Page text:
DP: Dr. Kumamoto, what do you think the impact of these school partnerships will be?
DK: I think students today are very fortunate to have an education that I didn't have when I was in school. For those of us who have been out for quite a while, we notice that implant courses at Midwinter and other meetings always draw big crowds, so we know that practitioners who weren't educated on implants in school want to know about them; they want to be able to place implants because they will be competing with the new graduates who do know about implants. Older dentists know that if they're not on top of things, patients will go to the new graduates who are tech-savvy.
DP: Domenico, how do you see the market growth of implants and new technologies in Europe and North America? How is Nobel Biocare introducing these products in economically developing nations such as India, China, and other parts of Asia? What are the unique challenges of expanding Nobel Biocare's reach in those and other countries?
DS: The bulk of our business is in Western Europe and the United States, and the United States remains our single biggest market. We are the market leader in all but two countries in the Western world. That's a remarkable position to have achieved. But we're also developing markets like China and India, and we are growing very fast. We are still at small absolute numbers, but the importance is to establish a premium market, which does not necessarily mean price, but quality care. We want to make sure that we bring the standard of care to these markets to the level we would like to see over the long term. We are heavily involved in training and education in China and India, and—together with the local associations and professionals—we are creating premium implant-based tooth restoration markets. There's no doubt that China and India will be sizeable markets. Japan is also a market where we're doing very well. The standards are very high but it's a market which nevertheless has been a little bit neglected over the last 5 to 10 years. We are seeing implant dentistry picking up a little bit there as well, so the market is very positive in the long term. Latin America—Brazil is the single biggest market—will also be a focus. Brazil alone has 180,000 dentists, so it's a very big market.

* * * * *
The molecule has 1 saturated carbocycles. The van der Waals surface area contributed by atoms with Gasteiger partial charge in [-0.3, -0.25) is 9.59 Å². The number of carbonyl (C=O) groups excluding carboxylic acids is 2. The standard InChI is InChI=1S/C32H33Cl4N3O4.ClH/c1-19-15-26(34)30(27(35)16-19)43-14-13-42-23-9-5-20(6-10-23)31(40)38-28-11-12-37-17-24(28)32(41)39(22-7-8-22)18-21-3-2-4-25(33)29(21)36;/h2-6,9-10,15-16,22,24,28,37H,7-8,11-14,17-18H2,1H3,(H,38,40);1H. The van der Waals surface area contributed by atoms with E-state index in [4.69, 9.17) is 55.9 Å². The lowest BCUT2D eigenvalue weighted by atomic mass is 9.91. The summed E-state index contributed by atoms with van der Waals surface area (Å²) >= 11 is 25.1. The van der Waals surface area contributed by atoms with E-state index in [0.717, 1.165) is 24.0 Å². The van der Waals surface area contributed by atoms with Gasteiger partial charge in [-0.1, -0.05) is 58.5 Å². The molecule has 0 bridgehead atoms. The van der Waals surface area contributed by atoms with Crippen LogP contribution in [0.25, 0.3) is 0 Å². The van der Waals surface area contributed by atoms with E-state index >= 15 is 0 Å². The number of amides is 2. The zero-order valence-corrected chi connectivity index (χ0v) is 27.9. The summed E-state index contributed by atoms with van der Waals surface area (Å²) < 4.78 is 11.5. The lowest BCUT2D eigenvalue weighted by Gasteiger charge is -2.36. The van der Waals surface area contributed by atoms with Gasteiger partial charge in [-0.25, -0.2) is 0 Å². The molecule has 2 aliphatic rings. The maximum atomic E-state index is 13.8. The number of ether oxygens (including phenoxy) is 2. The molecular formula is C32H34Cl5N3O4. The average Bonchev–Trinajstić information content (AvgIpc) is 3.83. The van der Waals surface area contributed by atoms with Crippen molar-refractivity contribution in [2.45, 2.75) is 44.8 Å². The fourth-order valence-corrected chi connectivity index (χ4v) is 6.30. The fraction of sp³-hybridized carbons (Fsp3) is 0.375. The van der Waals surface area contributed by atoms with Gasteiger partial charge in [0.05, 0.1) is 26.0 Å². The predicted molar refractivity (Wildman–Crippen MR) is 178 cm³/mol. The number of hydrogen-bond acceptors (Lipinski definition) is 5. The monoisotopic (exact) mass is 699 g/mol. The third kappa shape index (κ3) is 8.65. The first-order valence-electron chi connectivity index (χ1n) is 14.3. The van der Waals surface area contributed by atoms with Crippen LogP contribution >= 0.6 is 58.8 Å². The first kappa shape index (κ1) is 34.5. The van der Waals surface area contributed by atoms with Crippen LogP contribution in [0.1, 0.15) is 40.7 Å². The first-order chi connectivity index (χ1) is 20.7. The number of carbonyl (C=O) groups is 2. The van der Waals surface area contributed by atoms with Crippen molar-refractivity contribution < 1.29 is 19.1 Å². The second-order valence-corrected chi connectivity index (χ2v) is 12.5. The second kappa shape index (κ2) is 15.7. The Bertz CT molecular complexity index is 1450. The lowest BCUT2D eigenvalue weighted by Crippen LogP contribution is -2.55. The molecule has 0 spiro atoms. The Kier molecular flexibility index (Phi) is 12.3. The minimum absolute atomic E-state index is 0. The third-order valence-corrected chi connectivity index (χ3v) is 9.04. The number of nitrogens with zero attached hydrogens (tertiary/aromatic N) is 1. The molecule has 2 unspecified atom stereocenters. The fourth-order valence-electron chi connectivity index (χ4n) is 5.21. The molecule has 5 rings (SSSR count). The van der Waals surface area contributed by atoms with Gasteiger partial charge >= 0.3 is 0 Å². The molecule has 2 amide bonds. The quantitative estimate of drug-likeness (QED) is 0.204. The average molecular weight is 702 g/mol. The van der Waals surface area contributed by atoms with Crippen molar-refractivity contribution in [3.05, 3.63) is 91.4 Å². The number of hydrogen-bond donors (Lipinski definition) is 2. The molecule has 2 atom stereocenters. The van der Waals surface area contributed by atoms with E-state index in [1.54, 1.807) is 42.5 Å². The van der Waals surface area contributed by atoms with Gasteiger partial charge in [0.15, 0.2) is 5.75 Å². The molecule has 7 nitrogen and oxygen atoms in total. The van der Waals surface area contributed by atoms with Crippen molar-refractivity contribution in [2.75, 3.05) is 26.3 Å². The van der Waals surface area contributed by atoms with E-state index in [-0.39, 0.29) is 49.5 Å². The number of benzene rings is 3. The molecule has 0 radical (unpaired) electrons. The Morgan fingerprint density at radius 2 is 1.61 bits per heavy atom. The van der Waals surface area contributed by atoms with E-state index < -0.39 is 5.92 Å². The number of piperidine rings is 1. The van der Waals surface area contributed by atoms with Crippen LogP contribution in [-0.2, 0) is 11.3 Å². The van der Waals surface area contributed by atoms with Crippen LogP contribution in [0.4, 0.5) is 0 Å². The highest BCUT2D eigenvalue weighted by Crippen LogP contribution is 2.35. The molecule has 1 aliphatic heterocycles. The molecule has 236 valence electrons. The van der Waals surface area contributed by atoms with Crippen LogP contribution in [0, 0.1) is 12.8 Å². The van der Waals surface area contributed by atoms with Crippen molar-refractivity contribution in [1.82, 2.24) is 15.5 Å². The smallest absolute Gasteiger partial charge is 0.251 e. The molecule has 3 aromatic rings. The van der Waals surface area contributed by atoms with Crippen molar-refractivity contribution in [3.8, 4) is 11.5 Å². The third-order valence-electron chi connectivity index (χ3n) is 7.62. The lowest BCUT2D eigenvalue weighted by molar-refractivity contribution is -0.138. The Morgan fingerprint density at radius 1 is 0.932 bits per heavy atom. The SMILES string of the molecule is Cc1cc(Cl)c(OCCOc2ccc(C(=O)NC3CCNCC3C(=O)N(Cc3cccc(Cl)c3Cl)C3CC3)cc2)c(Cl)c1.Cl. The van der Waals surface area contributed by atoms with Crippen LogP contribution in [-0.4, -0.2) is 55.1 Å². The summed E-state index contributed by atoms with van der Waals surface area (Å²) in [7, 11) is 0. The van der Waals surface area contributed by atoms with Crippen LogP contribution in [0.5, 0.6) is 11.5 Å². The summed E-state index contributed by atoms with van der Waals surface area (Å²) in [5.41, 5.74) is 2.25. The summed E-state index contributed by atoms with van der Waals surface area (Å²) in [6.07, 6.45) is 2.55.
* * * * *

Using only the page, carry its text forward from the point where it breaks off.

DP: I have one last question. Dr. Kumamoto, if you could have Nobel Biocare deliver anything to you, what would you want them to put in the pipeline that would really make your and your students' and your patients' lives better?
DK: I love technology. I know that some companies can computer-generate restorations for treatment planning already, but that's not really available to our students. Some of these technologies are costly and I'm afraid that a lot of dentists won't be able to afford it in the near future. But if we could have some lower-cost technologies, I'd be one of the first people to jump right in and use it.
DS: One of the visions we have is that we are going to integrate NobelGuide with Nobel Procera and build a complete oral rehabilitation system where you really have one platform for doing treatment planning—which I agree with Dr. Kumamoto is the critical step to go over the hump—but also to have digital platform which is really shared among the surgical, the restorative dentist, and the laboratory.
DP: Domenico and Dr. Kumamoto, on behalf of the readers of Inside Dentistry, I'd like to thank you both very much for your time. We see this as a very exciting time to be involved in implant dentistry, and we appreciate this opportunity to probe all of the possibilities this technology holds.
About the Interviewees
David Kumamoto, DDS
University of Chicago, Illinois
School of Dentistry
Chicago Dental Society